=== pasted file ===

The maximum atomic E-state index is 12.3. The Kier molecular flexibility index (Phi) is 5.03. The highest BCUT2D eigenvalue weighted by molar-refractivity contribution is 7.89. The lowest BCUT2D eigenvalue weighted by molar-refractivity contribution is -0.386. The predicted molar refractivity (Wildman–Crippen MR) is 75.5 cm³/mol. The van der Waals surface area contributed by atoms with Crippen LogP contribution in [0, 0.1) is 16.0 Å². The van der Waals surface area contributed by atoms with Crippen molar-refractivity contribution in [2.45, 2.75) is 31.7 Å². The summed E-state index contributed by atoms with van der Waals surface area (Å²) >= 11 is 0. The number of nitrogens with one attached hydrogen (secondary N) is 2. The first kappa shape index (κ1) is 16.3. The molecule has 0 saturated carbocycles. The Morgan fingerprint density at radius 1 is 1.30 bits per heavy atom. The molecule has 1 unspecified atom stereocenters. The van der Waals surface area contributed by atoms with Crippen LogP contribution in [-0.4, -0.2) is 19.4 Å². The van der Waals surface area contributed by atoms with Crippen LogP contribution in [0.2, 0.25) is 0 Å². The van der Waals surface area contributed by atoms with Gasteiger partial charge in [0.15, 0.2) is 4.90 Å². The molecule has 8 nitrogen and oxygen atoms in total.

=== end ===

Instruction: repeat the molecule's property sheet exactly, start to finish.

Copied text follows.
The maximum atomic E-state index is 12.3. The Kier molecular flexibility index (Phi) is 5.03. The highest BCUT2D eigenvalue weighted by molar-refractivity contribution is 7.89. The lowest BCUT2D eigenvalue weighted by molar-refractivity contribution is -0.386. The predicted molar refractivity (Wildman–Crippen MR) is 75.5 cm³/mol. The van der Waals surface area contributed by atoms with Crippen LogP contribution in [0, 0.1) is 16.0 Å². The van der Waals surface area contributed by atoms with Crippen molar-refractivity contribution in [2.45, 2.75) is 31.7 Å². The summed E-state index contributed by atoms with van der Waals surface area (Å²) >= 11 is 0. The number of nitrogens with one attached hydrogen (secondary N) is 2. The first kappa shape index (κ1) is 16.3. The molecule has 0 saturated carbocycles. The Morgan fingerprint density at radius 1 is 1.30 bits per heavy atom. The molecule has 1 unspecified atom stereocenters. The van der Waals surface area contributed by atoms with Crippen LogP contribution in [-0.4, -0.2) is 19.4 Å². The van der Waals surface area contributed by atoms with Crippen LogP contribution in [0.2, 0.25) is 0 Å². The van der Waals surface area contributed by atoms with Gasteiger partial charge in [0.15, 0.2) is 4.90 Å². The molecule has 8 nitrogen and oxygen atoms in total.